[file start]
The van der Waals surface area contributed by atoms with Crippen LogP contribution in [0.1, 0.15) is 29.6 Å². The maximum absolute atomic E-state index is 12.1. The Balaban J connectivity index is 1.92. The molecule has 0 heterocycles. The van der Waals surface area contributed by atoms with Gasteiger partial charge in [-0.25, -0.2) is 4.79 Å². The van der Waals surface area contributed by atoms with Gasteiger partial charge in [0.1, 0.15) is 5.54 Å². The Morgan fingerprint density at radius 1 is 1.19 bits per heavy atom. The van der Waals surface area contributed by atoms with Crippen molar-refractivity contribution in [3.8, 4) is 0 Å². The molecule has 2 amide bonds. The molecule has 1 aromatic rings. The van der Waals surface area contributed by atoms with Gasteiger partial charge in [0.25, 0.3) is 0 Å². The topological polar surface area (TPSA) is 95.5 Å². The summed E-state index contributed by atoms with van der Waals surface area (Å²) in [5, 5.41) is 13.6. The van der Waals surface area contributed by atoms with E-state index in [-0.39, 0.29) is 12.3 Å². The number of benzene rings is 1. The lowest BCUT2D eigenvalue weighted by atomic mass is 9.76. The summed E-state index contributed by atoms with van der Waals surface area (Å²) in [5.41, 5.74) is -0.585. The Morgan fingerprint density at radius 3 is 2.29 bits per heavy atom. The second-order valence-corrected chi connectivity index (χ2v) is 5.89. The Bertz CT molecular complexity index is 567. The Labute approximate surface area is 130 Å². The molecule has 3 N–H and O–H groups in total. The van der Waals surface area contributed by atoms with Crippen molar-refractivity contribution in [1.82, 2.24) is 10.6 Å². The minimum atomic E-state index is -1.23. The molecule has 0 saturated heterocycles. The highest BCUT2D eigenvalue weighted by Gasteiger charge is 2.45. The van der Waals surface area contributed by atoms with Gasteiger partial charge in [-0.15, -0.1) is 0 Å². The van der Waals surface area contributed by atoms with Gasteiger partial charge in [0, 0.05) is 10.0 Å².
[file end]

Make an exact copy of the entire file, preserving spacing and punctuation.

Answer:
The van der Waals surface area contributed by atoms with Crippen LogP contribution in [0.1, 0.15) is 29.6 Å². The maximum absolute atomic E-state index is 12.1. The Balaban J connectivity index is 1.92. The molecule has 0 heterocycles. The van der Waals surface area contributed by atoms with Gasteiger partial charge in [-0.25, -0.2) is 4.79 Å². The van der Waals surface area contributed by atoms with Gasteiger partial charge in [0.1, 0.15) is 5.54 Å². The Morgan fingerprint density at radius 1 is 1.19 bits per heavy atom. The van der Waals surface area contributed by atoms with Crippen molar-refractivity contribution in [3.8, 4) is 0 Å². The molecule has 2 amide bonds. The molecule has 1 aromatic rings. The van der Waals surface area contributed by atoms with Gasteiger partial charge in [0.25, 0.3) is 0 Å². The topological polar surface area (TPSA) is 95.5 Å². The summed E-state index contributed by atoms with van der Waals surface area (Å²) in [5, 5.41) is 13.6. The van der Waals surface area contributed by atoms with E-state index in [-0.39, 0.29) is 12.3 Å². The number of benzene rings is 1. The lowest BCUT2D eigenvalue weighted by atomic mass is 9.76. The summed E-state index contributed by atoms with van der Waals surface area (Å²) in [5.41, 5.74) is -0.585. The Morgan fingerprint density at radius 3 is 2.29 bits per heavy atom. The second-order valence-corrected chi connectivity index (χ2v) is 5.89. The Bertz CT molecular complexity index is 567. The Labute approximate surface area is 130 Å². The molecule has 3 N–H and O–H groups in total. The van der Waals surface area contributed by atoms with Crippen molar-refractivity contribution in [1.82, 2.24) is 10.6 Å². The minimum atomic E-state index is -1.23. The molecule has 0 saturated heterocycles. The highest BCUT2D eigenvalue weighted by Gasteiger charge is 2.45. The van der Waals surface area contributed by atoms with Gasteiger partial charge in [-0.15, -0.1) is 0 Å². The van der Waals surface area contributed by atoms with Gasteiger partial charge in [0, 0.05) is 10.0 Å².